Bytes/text management

Python 3 introduces a hard distinction between text (str) – sequences of characters (formally, Unicode codepoints) – and bytes – sequences of 8-bit values used to encode any kind of data for storage or transmission.

Python 2 has the same distinction between str (bytes) and unicode (text). However, values can be implicitly converted between these types as needed, e.g. when comparing or writing to disk or the network. The implicit encoding and decoding can be a source of subtle bugs when not designed and tested adequately.

In python-ldap 2.x (for Python 2), bytes were used for all fields, including those guaranteed to be text.

From version 3.0, python-ldap uses text where appropriate. On Python 2, the bytes mode setting influences how text is handled.

What’s text, and what’s bytes

The LDAP protocol states that some fields (distinguished names, relative distinguished names, attribute names, queries) be encoded in UTF-8. In python-ldap, these are represented as text (str on Python 3, unicode on Python 2).

Attribute values, on the other hand, MAY contain any type of data, including text. To know what type of data is represented, python-ldap would need access to the schema, which is not always available (nor always correct). Thus, attribute values are always treated as bytes. Encoding/decoding to other formats – text, images, etc. – is left to the caller.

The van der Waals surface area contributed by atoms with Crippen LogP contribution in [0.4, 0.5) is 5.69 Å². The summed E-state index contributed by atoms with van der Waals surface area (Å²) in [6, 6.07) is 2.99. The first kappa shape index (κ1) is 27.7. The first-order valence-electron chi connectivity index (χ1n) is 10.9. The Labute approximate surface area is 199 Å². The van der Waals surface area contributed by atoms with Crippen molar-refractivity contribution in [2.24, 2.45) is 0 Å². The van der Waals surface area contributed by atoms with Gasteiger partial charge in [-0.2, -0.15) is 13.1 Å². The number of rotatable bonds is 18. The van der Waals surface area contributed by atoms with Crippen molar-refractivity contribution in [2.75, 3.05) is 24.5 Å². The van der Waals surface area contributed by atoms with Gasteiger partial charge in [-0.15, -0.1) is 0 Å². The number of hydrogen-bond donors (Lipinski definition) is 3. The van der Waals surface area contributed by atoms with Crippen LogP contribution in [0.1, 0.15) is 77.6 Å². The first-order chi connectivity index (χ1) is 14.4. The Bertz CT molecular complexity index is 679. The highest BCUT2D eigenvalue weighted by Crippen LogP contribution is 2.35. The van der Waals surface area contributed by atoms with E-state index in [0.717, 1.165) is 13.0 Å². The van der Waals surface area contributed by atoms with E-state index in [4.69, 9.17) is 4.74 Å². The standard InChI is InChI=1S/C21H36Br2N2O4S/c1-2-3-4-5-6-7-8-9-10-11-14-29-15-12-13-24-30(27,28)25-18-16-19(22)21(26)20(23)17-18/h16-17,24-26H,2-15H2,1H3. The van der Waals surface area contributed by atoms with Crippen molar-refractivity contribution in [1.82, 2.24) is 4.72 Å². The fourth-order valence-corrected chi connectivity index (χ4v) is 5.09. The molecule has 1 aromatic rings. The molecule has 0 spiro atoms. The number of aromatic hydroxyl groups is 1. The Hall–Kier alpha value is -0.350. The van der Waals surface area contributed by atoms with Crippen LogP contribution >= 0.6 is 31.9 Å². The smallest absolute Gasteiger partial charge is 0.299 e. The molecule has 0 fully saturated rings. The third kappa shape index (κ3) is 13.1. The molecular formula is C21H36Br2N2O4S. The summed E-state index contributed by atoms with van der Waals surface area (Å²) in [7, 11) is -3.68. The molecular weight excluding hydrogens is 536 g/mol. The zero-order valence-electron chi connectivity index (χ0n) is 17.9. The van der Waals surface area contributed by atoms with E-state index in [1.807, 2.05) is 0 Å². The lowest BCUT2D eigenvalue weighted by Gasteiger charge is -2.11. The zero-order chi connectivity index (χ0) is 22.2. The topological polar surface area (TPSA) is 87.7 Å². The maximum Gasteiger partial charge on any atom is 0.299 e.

The bytes mode

The behavior of python-ldap 3.0 in Python 2 is influenced by a bytes_mode argument to ldap.initialize(). The argument can take these values:

bytes_mode=True: backwards-compatible

Text values returned from python-ldap are always bytes (str). Text values supplied to python-ldap may be either bytes or Unicode. The encoding for bytes is always assumed to be UTF-8.

Not available in Python 3.

bytes_mode=False: strictly future-compatible

Text values must be represented as unicode. An error is raised if python-ldap receives a text value as bytes (str).

Unspecified: relaxed mode with warnings

Causes a warning on Python 2.

Text values returned from python-ldap are always unicode. Text values supplied to python-ldap should be unicode; warnings are emitted when they are not.

The warnings are of type LDAPBytesWarning, which is a subclass of BytesWarning designed to be easily filtered out if needed.

Backwards-compatible behavior is not scheduled for removal until Python 2 itself reaches end of life.

Porting recommendations

Since end of life of Python 2 is coming in a few years, projects are strongly urged to make their code compatible with Python 3. General instructions for this are provided in Python documentation and in the Conservative porting guide.

When porting from python-ldap 2.x, users are advised to update their code to set bytes_mode=False, and fix any resulting failures.

The typical usage is as follows. Note that only the result’s values are of the bytes type:

>>> import ldap
>>> con = ldap.initialize('ldap://localhost:389', bytes_mode=False)
>>> con.simple_bind_s(u'login', u'secret_password')
>>> results = con.search_s(u'ou=people,dc=example,dc=org', ldap.SCOPE_SUBTREE, u"(cn=Raphaël)")
>>> results
[
    ("cn=Raphaël,ou=people,dc=example,dc=org", {
        'cn': [b'Rapha\xc3\xabl'],
        'sn': [b'Barrois'],
    }),
]

Filtering warnings

The bytes mode warnings can be filtered out and ignored with a simple filter.

import warnings
import ldap

if hasattr(ldap, 'LDAPBytesWarning'):
    warnings.simplefilter('ignore', ldap.LDAPBytesWarning)